Josef Szrajber and Paolo Sorelli, who the court heard acted as industrial spies, rigged the tendering system used by Britain's biggest oil company. They sold confidential inside information, obtained by bribing BP staff, to contractors bidding for BP work on projects worth up to pounds 50m.
BP is to reopen an internal inquiry into the involvement of its own employees in the scandal, following the conclusion of the trial, which marked a success for the Serious Fraud Office in fighting corruption in the engineering and construction industries.
A spokesman for BP said: 'We conducted our own internal investigation prior to the Serious Fraud Office involvement. We had to abandon it when the SFO stepped in but we are resuming our own investigations. While they continue there is nothing new we can say or add.'
The centre of the investigation is the BP purchasing department in Harlow, Essex, which has since been closed, making some staff redundant. BP is understood to have closed Harlow as part of a policy to devolve purchasing to subsidiaries and not as a result of the corruption that came to light in the trial.
The corrupt information was obtained through large-scale industrial espionage.
The corruption within the procurement department went to a very high level, the court was told during the trial.
Stephen Batten, counsel for the prosecution, said: 'Not perhaps to the very top, but certainly the sort of level which must have had good inside information.' One named BP employee was a particularly important source of information.
The bribes were to reveal secret details about projects the company was planning in the North Sea oilfields.
The first inkling of the bribes network came when BP was tipped off by an overseas source, but subsequent investigations widened the net well beyond the company.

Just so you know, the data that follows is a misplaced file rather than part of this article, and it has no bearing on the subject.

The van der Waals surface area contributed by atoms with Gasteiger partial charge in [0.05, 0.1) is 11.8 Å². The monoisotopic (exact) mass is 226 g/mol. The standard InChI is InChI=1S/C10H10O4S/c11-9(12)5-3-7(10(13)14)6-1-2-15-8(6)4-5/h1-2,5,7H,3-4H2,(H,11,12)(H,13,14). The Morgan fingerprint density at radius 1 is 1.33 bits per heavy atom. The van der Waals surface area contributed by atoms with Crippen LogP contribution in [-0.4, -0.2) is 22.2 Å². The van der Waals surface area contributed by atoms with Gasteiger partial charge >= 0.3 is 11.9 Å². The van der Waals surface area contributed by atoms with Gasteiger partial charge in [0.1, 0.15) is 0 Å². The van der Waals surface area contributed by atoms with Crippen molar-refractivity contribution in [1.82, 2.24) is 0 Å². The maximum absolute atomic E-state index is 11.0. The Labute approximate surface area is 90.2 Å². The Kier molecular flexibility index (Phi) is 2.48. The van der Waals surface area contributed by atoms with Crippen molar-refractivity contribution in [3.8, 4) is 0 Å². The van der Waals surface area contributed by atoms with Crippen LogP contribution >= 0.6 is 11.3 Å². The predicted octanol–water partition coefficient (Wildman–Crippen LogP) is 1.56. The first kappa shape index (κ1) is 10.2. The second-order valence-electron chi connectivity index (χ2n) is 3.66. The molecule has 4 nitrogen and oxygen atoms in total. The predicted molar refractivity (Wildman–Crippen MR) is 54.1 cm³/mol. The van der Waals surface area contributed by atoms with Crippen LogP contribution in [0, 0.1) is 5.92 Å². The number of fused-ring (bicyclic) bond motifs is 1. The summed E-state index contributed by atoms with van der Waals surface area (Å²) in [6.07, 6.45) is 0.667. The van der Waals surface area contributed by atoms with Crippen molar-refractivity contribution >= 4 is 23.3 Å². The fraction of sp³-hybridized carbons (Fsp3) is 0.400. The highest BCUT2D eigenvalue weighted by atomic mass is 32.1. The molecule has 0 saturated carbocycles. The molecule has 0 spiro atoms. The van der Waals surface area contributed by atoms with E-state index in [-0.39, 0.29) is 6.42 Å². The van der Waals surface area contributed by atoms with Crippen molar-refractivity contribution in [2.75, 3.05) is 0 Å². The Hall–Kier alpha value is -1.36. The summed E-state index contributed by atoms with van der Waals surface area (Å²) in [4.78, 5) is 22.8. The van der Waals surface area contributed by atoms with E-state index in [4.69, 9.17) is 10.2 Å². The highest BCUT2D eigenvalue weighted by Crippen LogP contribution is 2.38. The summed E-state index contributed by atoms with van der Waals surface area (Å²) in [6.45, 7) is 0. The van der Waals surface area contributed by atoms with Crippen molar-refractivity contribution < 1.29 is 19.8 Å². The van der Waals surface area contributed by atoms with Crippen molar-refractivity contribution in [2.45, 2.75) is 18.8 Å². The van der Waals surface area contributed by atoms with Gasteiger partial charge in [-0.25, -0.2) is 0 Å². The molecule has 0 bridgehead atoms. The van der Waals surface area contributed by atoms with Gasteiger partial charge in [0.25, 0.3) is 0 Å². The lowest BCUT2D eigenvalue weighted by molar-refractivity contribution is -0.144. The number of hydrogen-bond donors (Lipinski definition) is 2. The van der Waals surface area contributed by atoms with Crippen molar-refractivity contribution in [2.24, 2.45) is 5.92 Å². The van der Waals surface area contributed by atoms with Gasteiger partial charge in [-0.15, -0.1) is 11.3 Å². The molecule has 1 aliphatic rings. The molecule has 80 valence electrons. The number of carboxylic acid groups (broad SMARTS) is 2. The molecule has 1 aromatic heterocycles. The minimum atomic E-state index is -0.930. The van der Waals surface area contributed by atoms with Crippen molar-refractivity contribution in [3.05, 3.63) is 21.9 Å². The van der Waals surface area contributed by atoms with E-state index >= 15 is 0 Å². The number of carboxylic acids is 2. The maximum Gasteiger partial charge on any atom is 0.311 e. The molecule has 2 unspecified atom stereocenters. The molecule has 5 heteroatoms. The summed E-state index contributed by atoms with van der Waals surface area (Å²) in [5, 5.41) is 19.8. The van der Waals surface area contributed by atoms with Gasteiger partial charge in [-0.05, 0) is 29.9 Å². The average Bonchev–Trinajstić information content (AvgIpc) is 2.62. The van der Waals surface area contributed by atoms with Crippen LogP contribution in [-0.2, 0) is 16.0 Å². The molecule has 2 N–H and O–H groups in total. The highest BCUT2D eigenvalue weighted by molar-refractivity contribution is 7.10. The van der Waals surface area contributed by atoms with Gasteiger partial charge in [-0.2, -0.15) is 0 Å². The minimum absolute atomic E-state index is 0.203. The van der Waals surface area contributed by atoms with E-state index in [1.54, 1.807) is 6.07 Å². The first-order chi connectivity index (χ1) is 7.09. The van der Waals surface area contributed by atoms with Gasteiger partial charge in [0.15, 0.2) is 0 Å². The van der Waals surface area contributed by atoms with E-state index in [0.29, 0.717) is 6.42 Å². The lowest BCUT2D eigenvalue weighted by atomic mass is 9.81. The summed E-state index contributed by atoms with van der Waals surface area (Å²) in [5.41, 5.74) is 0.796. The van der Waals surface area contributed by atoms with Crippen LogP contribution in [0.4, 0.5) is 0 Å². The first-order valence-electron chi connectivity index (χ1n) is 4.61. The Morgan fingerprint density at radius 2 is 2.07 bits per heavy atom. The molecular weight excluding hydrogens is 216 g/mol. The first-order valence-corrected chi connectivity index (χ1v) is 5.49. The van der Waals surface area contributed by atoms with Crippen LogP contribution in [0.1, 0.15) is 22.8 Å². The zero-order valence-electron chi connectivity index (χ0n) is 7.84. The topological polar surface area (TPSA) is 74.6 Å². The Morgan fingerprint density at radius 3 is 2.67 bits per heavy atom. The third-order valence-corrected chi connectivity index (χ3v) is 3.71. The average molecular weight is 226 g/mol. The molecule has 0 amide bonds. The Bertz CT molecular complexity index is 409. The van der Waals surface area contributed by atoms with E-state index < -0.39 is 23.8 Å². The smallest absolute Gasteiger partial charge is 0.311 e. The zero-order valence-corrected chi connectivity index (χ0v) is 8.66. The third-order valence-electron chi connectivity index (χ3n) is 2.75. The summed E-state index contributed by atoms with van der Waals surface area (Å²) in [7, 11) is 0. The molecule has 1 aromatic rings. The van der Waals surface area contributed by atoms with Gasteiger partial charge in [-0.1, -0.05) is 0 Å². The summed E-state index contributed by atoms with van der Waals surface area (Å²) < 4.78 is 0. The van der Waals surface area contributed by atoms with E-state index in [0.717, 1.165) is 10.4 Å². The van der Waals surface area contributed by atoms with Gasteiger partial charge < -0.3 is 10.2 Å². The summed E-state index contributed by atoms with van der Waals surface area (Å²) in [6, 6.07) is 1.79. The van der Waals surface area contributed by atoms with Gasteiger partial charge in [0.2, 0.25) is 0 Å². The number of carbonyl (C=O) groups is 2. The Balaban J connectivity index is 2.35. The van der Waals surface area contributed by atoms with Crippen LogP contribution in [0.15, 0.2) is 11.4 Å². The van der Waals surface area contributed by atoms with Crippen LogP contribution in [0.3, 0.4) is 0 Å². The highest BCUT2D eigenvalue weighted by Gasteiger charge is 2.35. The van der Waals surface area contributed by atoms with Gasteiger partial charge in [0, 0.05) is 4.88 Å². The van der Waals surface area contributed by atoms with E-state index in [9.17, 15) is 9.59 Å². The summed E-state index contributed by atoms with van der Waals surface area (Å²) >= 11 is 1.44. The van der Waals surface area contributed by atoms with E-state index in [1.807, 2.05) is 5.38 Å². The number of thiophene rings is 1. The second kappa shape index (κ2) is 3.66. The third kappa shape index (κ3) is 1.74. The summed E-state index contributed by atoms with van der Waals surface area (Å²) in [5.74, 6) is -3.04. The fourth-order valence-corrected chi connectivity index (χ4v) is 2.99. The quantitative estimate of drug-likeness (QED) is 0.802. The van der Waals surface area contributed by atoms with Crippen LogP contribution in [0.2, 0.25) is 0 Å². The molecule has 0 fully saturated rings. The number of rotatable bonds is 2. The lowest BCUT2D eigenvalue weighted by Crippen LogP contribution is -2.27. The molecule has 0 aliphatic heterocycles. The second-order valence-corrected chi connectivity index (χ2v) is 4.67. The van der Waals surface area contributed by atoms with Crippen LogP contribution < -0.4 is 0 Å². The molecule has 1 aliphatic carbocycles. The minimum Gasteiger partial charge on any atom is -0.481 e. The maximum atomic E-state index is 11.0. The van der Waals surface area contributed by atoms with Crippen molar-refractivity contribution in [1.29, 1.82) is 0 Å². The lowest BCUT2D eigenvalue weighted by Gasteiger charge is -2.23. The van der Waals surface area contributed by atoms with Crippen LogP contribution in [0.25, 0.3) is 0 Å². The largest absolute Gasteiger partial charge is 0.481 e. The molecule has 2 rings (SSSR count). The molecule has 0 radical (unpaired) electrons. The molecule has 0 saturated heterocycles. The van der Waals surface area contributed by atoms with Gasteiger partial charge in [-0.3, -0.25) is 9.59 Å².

The corrupt information network subverted the North Sea oil industry's long-standing procedure of using sealed bids from competing companies when deciding on the award of oilfield construction contracts.
Southwark Crown Court heard that BP executives used the excuse of asking companies for further details of their bids to delay the bidding process. The delay gave time for confidential information to be passed on and sold to other companies by the information brokers.
The sealed-bids system has been regularly updated over the years to prevent breaches, but it is understood that the latest episode has led to a further review of how procedures can be tightened.
Szrajber and Sorelli approached engineering companies in Europe and Japan and offered to sell them the inside information that ensured their bids for a particular project were accepted. During the trial Mr Batten said the pair's crooked activities ruined BP's system for sealed bids.
The confidential system, which ensured engineering quality and value for money, had been totally undermined by fraud. Mr Batten said that Szrajber - the operation's front man - normally charged buyers of his information between 2 and 3 per cent of the entire contract price.
Polish-born Szrajber, 70, of Upper Montagu Street, Mayfair, London, and Italian-born Sorelli, 54, of Hereford Road, Paddington, London, pleaded not guilty to seven charges of conspiring to defraud BP between June 1988 and August 1990. They will be sentenced later.